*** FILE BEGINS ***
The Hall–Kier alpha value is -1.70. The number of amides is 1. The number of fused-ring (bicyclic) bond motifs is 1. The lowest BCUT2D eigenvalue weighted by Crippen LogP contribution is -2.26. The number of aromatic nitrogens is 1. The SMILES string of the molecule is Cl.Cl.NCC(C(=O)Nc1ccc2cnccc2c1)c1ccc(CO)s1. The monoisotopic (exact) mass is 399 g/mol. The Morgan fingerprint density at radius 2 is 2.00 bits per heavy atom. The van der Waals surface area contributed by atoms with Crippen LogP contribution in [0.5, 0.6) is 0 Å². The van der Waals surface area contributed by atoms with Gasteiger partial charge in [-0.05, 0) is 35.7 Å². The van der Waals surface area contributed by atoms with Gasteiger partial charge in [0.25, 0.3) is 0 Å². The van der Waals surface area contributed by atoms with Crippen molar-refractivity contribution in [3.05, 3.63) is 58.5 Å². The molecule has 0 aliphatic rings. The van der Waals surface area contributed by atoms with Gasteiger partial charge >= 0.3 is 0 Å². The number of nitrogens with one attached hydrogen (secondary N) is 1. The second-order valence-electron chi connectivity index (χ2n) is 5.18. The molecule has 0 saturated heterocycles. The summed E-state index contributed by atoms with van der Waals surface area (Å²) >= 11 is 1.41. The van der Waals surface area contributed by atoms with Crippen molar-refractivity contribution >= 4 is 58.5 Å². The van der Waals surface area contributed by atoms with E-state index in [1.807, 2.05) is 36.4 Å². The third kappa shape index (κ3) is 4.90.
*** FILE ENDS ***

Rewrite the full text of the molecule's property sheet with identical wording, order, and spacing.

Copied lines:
The Hall–Kier alpha value is -1.70. The number of amides is 1. The number of fused-ring (bicyclic) bond motifs is 1. The lowest BCUT2D eigenvalue weighted by Crippen LogP contribution is -2.26. The number of aromatic nitrogens is 1. The SMILES string of the molecule is Cl.Cl.NCC(C(=O)Nc1ccc2cnccc2c1)c1ccc(CO)s1. The monoisotopic (exact) mass is 399 g/mol. The Morgan fingerprint density at radius 2 is 2.00 bits per heavy atom. The van der Waals surface area contributed by atoms with Crippen LogP contribution in [0.5, 0.6) is 0 Å². The van der Waals surface area contributed by atoms with Gasteiger partial charge in [-0.05, 0) is 35.7 Å². The van der Waals surface area contributed by atoms with Gasteiger partial charge in [0.25, 0.3) is 0 Å². The van der Waals surface area contributed by atoms with Crippen molar-refractivity contribution in [3.05, 3.63) is 58.5 Å². The molecule has 0 aliphatic rings. The van der Waals surface area contributed by atoms with Gasteiger partial charge >= 0.3 is 0 Å². The number of nitrogens with one attached hydrogen (secondary N) is 1. The second-order valence-electron chi connectivity index (χ2n) is 5.18. The molecule has 0 saturated heterocycles. The summed E-state index contributed by atoms with van der Waals surface area (Å²) >= 11 is 1.41. The van der Waals surface area contributed by atoms with Crippen molar-refractivity contribution >= 4 is 58.5 Å². The van der Waals surface area contributed by atoms with E-state index in [1.807, 2.05) is 36.4 Å². The third kappa shape index (κ3) is 4.90.